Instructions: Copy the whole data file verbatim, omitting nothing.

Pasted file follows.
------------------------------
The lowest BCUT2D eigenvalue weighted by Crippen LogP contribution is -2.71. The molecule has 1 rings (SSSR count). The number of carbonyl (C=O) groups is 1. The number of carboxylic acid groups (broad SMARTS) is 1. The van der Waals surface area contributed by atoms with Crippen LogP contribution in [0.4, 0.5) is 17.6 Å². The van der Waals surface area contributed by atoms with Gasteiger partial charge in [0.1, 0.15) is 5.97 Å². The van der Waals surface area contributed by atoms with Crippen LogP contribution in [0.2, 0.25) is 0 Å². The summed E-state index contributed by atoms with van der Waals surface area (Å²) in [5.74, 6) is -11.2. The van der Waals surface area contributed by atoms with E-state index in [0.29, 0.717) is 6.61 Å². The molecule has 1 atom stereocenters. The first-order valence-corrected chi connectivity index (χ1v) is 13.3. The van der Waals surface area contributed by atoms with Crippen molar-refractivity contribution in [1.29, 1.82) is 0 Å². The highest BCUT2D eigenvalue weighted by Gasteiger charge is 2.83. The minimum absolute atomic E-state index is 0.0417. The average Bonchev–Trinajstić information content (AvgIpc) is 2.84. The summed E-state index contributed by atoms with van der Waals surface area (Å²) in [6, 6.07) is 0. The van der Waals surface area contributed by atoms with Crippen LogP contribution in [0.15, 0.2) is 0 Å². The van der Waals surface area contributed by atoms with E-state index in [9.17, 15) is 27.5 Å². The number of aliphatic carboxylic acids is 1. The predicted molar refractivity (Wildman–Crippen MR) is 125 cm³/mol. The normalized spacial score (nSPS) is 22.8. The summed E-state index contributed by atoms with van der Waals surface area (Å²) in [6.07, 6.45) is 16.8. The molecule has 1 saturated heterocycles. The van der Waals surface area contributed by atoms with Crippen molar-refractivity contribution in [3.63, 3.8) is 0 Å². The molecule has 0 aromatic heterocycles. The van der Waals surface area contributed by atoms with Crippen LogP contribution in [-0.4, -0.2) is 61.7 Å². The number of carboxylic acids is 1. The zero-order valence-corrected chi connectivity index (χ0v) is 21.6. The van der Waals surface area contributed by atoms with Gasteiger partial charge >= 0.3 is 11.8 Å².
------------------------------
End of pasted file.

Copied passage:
The lowest BCUT2D eigenvalue weighted by Crippen LogP contribution is -2.71. The molecule has 1 rings (SSSR count). The number of carbonyl (C=O) groups is 1. The number of carboxylic acid groups (broad SMARTS) is 1. The van der Waals surface area contributed by atoms with Crippen LogP contribution in [0.4, 0.5) is 17.6 Å². The van der Waals surface area contributed by atoms with Gasteiger partial charge in [0.1, 0.15) is 5.97 Å². The van der Waals surface area contributed by atoms with Crippen LogP contribution in [0.2, 0.25) is 0 Å². The summed E-state index contributed by atoms with van der Waals surface area (Å²) in [5.74, 6) is -11.2. The van der Waals surface area contributed by atoms with E-state index in [0.29, 0.717) is 6.61 Å². The molecule has 1 atom stereocenters. The first-order valence-corrected chi connectivity index (χ1v) is 13.3. The van der Waals surface area contributed by atoms with Crippen molar-refractivity contribution in [1.29, 1.82) is 0 Å². The highest BCUT2D eigenvalue weighted by Gasteiger charge is 2.83. The minimum absolute atomic E-state index is 0.0417. The average Bonchev–Trinajstić information content (AvgIpc) is 2.84. The summed E-state index contributed by atoms with van der Waals surface area (Å²) in [6, 6.07) is 0. The van der Waals surface area contributed by atoms with Crippen LogP contribution in [0.15, 0.2) is 0 Å². The van der Waals surface area contributed by atoms with E-state index in [9.17, 15) is 27.5 Å². The number of aliphatic carboxylic acids is 1. The predicted molar refractivity (Wildman–Crippen MR) is 125 cm³/mol. The normalized spacial score (nSPS) is 22.8. The summed E-state index contributed by atoms with van der Waals surface area (Å²) in [6.07, 6.45) is 16.8. The molecule has 1 saturated heterocycles. The van der Waals surface area contributed by atoms with Crippen molar-refractivity contribution in [3.63, 3.8) is 0 Å². The molecule has 0 aromatic heterocycles. The van der Waals surface area contributed by atoms with Crippen LogP contribution in [-0.4, -0.2) is 61.7 Å². The number of carboxylic acids is 1. The zero-order valence-corrected chi connectivity index (χ0v) is 21.6. The van der Waals surface area contributed by atoms with Gasteiger partial charge >= 0.3 is 11.8 Å².